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RECONSIDERING THE BICYCLE: An Anthropological Perspective on a New (Old) Thing CHAPTER ONE: Anthropology, Bicycles, and Urban Mobility © Routledge 2013.

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Presentation on theme: "RECONSIDERING THE BICYCLE: An Anthropological Perspective on a New (Old) Thing CHAPTER ONE: Anthropology, Bicycles, and Urban Mobility © Routledge 2013."— Presentation transcript:

1 RECONSIDERING THE BICYCLE: An Anthropological Perspective on a New (Old) Thing CHAPTER ONE: Anthropology, Bicycles, and Urban Mobility © Routledge 2013

2 KEY IDEAS Tracking the new uses and upheaval of meanings surrounding bicycles in urban areas. Anthropology of mobility. “Critical estrangement” and other methodological concerns. © Routledge 2013

3 Whoever Would Have Thought…? “Whoever thought it would come to this? Our cavalcade grows exponentially! Hath you seen it? On the roadways of every city there are bicyclists emerging again after a century in the shadows. We are here to claim what’s rightfully ours: respectful free movement on streets everywhere. In Milwaukee, Pittsburgh, Dallas too, and Bellingham, Grand Rapids, and Los Angeles even!” --Boneshaker, bicycle ‘zine, 2011 © Routledge 2013

4 General Motors Ad, 2011 © Routledge 2013

5 BACKLASH! © Routledge 2013

6 An Upheaval in Meanings From bicycles as toys, recreation, and sports… …to bicycles as useful, quick, healthy, inexpensive, technologically-simple, efficient, and even enjoyable means of getting from point A to B. Especially in flat and dense urban areas where distances are short and traffic congestion bad. And the bicycle as a tool of socio-political, environmental, and cultural change. © Routledge 2013

7 Background Conditions Hyper-automobility, especially in the U.S. Governmental concerns about reducing health and transportation expenditures. Municipal concerns about traffic congestion, emissions reductions, and quality of life competitiveness with other cities. Public health concerns about sedentary lifestyles and obesity crisis. Everyday concerns about the consequences of petroleum and automobile dependency. © Routledge 2013

8 Anthropology of Mobility Some key questions: Why is it “natural” that when people need to go somewhere they get in a car, while for others it might be by foot, on a bus, a subway, or by two- wheeled vehicle? What social, ideological, historical, environmental, and institutional factors and norms shape a decision to drive, walk, or ride, or alternatively, prevent people from doing any one of these things? How might these same factors pattern how people might actually perceive, experience, and practice these things in their everyday lives? What are the consequences of the ways people move around on: their physical bodies, social identities, perceptions of themselves and the places they live, ideas about what is right or wrong, ideas about space and time, and the way their communities are socially and spatially organized? © Routledge 2013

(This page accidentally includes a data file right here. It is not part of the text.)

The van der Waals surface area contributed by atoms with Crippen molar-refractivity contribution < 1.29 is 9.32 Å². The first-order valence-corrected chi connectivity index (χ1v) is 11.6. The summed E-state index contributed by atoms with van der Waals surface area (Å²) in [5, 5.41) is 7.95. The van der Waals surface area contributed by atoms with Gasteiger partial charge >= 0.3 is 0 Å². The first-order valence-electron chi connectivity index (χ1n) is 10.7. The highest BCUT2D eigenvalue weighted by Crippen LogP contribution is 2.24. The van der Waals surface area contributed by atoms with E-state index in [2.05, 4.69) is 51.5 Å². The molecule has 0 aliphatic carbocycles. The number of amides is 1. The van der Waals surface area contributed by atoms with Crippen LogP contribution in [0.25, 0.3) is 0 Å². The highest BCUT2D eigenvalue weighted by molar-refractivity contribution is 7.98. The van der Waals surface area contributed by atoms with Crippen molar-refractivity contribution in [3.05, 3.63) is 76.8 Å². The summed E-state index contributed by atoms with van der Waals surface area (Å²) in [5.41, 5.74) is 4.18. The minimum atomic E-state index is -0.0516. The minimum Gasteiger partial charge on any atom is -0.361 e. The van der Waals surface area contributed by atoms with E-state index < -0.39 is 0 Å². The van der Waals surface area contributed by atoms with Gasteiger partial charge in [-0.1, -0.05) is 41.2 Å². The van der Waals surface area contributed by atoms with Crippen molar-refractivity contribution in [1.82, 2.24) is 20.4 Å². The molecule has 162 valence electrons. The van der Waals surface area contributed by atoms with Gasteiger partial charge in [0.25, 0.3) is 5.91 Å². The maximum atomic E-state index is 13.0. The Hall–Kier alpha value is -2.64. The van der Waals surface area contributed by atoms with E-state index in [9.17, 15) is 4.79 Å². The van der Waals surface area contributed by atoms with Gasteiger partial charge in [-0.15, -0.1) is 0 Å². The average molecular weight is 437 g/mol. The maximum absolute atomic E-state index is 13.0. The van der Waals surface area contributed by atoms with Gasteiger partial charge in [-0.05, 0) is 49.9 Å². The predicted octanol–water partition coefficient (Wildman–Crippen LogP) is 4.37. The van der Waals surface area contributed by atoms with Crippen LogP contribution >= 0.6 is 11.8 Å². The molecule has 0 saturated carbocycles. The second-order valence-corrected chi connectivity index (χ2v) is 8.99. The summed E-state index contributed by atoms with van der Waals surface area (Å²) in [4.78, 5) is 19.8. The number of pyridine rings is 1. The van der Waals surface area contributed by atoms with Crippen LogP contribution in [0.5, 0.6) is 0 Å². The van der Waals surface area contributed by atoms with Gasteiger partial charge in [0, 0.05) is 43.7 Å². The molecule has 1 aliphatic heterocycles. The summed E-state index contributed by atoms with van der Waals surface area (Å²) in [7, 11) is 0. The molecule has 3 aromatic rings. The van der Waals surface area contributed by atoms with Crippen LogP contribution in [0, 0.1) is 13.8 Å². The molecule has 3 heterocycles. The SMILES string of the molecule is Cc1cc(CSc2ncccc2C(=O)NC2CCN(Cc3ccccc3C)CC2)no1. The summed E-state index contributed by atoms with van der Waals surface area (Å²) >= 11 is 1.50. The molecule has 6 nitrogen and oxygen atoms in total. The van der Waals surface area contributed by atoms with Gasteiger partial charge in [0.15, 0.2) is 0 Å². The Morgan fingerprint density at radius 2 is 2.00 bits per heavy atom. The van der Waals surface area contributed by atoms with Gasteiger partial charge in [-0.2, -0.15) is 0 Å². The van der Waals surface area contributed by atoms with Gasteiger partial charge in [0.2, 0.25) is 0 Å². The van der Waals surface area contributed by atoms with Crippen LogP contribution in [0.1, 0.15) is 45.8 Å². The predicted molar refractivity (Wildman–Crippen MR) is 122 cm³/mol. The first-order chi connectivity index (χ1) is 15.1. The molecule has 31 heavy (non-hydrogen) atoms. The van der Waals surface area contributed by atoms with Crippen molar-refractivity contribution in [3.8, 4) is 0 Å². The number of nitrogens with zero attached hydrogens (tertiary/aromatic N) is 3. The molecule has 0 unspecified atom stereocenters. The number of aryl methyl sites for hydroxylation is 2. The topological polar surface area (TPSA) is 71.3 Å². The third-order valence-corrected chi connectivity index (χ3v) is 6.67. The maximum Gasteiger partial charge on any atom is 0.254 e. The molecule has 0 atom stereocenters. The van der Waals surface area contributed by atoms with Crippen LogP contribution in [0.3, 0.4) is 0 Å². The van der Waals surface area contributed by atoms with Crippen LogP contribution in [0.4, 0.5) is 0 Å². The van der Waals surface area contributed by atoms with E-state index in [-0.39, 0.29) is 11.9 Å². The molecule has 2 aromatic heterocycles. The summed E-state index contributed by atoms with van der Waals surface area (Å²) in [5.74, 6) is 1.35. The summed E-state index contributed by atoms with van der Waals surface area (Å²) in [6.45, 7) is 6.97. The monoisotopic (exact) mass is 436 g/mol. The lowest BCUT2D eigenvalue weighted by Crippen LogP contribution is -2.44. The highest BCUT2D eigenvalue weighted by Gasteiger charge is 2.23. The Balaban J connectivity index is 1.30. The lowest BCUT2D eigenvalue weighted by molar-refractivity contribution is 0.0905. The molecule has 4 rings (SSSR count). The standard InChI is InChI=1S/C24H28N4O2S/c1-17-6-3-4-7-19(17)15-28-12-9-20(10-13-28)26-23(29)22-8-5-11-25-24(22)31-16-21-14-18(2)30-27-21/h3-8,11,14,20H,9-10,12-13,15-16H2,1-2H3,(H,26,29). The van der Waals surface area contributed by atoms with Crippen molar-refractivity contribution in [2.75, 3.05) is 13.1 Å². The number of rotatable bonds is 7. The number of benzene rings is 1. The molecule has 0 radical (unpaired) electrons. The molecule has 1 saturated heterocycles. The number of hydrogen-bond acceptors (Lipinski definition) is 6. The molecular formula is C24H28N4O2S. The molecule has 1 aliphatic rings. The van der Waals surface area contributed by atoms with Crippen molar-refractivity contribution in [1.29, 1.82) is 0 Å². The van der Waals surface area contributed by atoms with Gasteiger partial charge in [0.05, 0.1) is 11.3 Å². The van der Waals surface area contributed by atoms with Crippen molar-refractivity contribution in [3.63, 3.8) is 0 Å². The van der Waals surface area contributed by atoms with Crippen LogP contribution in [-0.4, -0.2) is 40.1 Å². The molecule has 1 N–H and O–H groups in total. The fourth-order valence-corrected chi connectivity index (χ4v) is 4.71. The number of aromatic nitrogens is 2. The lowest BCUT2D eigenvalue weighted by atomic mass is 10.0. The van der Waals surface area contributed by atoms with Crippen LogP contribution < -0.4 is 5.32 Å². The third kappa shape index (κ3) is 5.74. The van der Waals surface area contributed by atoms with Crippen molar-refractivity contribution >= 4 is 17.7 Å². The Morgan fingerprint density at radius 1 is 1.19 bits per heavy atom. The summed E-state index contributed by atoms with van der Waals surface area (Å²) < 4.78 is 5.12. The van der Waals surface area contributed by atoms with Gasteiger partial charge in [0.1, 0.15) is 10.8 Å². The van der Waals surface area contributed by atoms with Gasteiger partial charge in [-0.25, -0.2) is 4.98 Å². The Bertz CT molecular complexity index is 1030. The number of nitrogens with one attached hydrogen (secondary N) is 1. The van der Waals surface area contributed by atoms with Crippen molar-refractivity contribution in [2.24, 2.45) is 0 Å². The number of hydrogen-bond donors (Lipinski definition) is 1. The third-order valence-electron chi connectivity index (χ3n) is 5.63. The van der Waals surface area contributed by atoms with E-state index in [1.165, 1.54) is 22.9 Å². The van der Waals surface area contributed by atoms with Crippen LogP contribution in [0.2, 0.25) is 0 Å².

9 Anthropology of Mobility TRANSPORTATION VS. MOBILITY “Transportation” is the act of carrying or conveying something or someone, especially “passengers,” emphasizing speed and efficiency. “Mobility” is a change of condition that has three interdependent dimensions--movement, networks, and motility—in which: Movement involves circulation through physical and/or social space. Networks are those frameworks and infrastructure, themselves often immobile, that enable and limit mobility. Motility is the actual capacity an actor has to move or be mobile. © Routledge 2013

10 Anthropology of Mobility There are diverse modes, skills, technologies, and infrastructures related to movement. Different mobilities carry the potential for knowing, sensing, and interacting with the world in specific ways, and are closely associated with certain practices of life. How people move around presupposes, reflects, and generates social and political struggles. © Routledge 2013

11 Anthropology “At Home” What defines ethnographic fieldwork is not necessarily geographic displacement… …but the deliberate work of creating contacts and interactions that yield meaningful insights into human lives without assuming the ethnographer stands apart from those processes. The “field” is not a given place to which anthropologists travel and “immerse” ourselves. Fieldwork is open-ended, episodic, and fluid. The division between the ethnographer and the informant can get blurry as we meld our personal and professional roles and identities. Informants are often friends, neighbors, associates, and contacts with whom we might have intermittent, serendipitous, diffuse, and even sometimes ephemeral ties. © Routledge 2013

12 “Critical Estrangement of the Lived World” The work of taking the familiar and taken-for-granted and making it seem strange, “of deconstructing its surfaces and the relativizing of its horizons”… …with the goal of understanding the social, cultural, and historical conditions that give rise and help sustain a particular set of ideas, meanings, objects, or social practices. © Routledge 2013

13 Discussion Questions How do the meanings you have about bicycles compare or contrast with the meanings of the bicycle in the GM ad? Why? Discuss some of the differences between how a traffic engineer who specializes in designing road infrastructure to keep traffic flowing and a cultural anthropologist would approach the bicycle. How can we as anthropologists step back from what we take for granted and make critical sense of a mundane object like a bicycle? © Routledge 2013

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